Policy / Systems / Technology

March 25, 2016

 

Thailand to Produce Biofuel Using Japanese Biotechnology

Keywords: Environmental Technology Renewable Energy 

Photo: Sugarcane field and harvested sugarcane.
Sugarcane field and harvested sugarcane (lower right).
Copyright Smart Japan All Rights Reserved.

Biotechnologies from Japanese companies will play an important role in Thailand, where ethanol is produced from domestic plant material and added to gasoline. Below, we share a report on an initiative in Thailand to utilize Japanese biotechnologies for ethanol production. This article is a summary of the original report, reproduced with permission from Smart Japan. Smart Japan is an online media services provider specializing in energy conservation, storage, and generation.

The Thai government is implementing a policy to add ethanol to gasoline to help decrease the net amount of gasoline consumption. In 2013, it banned sales of ethanol-free gasoline. People in Thailand are now using gasohol, ethanol-added gasoline, of which there are three classes according to blending ratio: E10 (containing 10 percent ethanol), E20 and E85.

As of 2013, when the government launched this new policy, there were already 21 ethanol production plants operating in Thailand. The primary raw materials are cassava and molasses from sugarcane. In 2014, fuel-grade ethanol production reached one million kiloliters per year (3,000 kiloliters per day), the fifth highest in the world.

The Thai government is aiming to achieve major biofuel goals by 2022. For example, Thailand aims to increase consumption of bioethanol to 9,000 kiloliters per day, or three times as much as present consumption, by 2022. Moreover, the government has set a highly ambitious production goal for advanced biofuel. It aims to produce 25,000 kiloliters of advanced biofuels per day, which is close to three times as much as the bioethanol consumption goal.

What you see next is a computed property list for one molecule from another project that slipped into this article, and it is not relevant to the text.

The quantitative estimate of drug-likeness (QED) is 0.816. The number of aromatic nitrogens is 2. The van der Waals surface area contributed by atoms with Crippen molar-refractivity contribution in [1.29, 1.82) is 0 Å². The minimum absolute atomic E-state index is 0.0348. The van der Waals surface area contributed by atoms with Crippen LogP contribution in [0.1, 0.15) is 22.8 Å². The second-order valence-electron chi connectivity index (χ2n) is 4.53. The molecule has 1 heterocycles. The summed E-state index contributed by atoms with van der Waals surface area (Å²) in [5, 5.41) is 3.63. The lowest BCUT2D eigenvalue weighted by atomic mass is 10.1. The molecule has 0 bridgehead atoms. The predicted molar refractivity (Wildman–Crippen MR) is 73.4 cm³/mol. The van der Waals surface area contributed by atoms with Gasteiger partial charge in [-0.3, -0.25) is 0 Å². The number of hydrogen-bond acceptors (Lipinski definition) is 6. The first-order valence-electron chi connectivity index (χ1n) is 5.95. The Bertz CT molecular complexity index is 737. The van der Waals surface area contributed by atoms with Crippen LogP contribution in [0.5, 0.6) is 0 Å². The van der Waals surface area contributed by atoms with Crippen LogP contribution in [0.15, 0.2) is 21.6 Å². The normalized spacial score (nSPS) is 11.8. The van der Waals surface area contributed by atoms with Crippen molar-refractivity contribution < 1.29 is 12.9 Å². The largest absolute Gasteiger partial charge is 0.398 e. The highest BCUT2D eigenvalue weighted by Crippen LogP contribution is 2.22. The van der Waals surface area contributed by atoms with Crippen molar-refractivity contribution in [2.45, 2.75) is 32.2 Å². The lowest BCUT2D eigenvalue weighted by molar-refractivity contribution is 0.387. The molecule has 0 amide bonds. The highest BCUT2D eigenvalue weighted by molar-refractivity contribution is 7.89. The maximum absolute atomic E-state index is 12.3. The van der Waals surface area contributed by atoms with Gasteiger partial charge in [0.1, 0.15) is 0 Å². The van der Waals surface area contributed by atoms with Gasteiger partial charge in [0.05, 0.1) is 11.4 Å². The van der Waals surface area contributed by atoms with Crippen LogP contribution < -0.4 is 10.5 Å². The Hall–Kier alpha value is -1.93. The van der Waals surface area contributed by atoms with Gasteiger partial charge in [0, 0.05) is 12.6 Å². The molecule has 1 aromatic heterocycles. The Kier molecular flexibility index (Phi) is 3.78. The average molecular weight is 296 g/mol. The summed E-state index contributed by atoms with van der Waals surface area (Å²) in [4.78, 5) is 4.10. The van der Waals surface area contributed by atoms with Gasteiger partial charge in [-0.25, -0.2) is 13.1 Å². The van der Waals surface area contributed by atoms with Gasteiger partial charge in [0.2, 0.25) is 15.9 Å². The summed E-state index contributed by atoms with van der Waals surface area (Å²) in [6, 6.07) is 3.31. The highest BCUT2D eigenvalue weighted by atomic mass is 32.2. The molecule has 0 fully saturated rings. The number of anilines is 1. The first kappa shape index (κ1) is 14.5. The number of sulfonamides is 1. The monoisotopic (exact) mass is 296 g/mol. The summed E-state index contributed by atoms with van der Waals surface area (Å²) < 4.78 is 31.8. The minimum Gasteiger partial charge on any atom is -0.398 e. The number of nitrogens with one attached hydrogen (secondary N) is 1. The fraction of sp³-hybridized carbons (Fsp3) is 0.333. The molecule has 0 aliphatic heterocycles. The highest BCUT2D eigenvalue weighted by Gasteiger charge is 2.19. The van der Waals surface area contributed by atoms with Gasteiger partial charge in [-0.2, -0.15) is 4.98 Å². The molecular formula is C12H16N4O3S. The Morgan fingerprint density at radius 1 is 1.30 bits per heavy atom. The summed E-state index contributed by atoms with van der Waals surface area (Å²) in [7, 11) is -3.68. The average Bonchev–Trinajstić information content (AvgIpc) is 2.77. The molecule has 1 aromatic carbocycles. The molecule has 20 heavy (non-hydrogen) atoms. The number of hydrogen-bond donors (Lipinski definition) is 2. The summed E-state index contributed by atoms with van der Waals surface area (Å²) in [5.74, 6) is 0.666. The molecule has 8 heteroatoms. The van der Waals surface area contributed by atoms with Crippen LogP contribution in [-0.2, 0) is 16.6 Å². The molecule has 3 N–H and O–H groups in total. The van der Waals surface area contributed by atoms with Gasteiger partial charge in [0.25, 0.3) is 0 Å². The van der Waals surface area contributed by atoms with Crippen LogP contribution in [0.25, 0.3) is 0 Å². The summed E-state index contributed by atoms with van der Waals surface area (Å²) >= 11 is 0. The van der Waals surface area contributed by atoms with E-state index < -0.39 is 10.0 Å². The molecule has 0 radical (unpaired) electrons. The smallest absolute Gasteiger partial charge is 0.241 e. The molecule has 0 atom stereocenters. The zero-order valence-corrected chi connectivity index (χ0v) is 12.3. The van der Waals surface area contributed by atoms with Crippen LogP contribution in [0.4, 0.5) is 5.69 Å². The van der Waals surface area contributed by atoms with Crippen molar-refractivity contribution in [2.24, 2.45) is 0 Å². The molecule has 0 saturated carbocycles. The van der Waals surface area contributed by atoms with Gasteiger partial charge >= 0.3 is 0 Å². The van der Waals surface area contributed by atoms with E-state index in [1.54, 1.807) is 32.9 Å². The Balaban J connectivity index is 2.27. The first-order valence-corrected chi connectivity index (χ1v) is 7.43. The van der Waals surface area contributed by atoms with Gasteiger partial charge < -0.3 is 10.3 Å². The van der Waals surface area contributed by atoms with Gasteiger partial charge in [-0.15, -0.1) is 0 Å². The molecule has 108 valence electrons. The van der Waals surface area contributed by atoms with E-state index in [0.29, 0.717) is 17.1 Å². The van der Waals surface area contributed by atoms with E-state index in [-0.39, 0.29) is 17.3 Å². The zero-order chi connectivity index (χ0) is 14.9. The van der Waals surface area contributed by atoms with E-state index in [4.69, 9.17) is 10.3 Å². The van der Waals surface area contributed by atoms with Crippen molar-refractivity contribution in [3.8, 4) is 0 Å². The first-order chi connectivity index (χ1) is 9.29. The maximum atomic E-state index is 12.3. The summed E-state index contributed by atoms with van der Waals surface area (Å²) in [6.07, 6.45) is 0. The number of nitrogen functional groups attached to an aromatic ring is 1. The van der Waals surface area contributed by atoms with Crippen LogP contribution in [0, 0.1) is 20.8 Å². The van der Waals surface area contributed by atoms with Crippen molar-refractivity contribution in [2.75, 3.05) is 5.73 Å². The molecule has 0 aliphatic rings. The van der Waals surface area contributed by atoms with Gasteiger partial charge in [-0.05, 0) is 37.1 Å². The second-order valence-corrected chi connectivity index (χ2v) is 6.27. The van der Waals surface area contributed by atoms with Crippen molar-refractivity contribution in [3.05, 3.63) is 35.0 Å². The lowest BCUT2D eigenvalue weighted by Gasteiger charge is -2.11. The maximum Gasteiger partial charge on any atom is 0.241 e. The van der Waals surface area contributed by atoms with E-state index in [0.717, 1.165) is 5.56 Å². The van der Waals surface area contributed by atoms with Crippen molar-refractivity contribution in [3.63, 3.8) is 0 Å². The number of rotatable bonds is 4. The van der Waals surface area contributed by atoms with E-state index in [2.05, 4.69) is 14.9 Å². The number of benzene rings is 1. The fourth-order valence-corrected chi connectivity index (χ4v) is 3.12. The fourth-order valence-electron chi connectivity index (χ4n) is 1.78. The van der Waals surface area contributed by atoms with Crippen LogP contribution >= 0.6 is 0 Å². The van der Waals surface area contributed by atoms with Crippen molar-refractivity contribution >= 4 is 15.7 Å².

Advanced biofuels are fuels made from cellulosic biomass, from which it is harder to extract fuel, rather than from molasses or starch, which ferment easily. At present, no country is commercially manufacturing advanced biofuel, because its production cost is too high.

When sugar is extracted from sugarcane, bagasse, a cellulosic food residue, is left over in addition to the leftover molasses. Bagasse is a complex of cellulose and woody lignin, which does not ferment as is. Therefore, it is hard to extract ethanol from bagasse. While 60 to 80 percent of bagasse is used as boiler-fuel in sugar factories, the rest is disposed of as waste.

Japanese biotechnologies have the potential to help solve these two issues. Japan's New Energy and Industrial Technology Development Organization (NEDO) says that it aims to establish a technology to produce bioethanol using sugarcane-derived-bagasse at a cost of 18 Thai baht per liter. As of 2012 when the numerical target was set, 18 Thai baht per liter was equivalent to 49 yen (about 41 US cents) per liter. NEDO projects that the target of 18 Thai baht per liter will be achievable when the production scale grows to 17,000 kiloliters per year.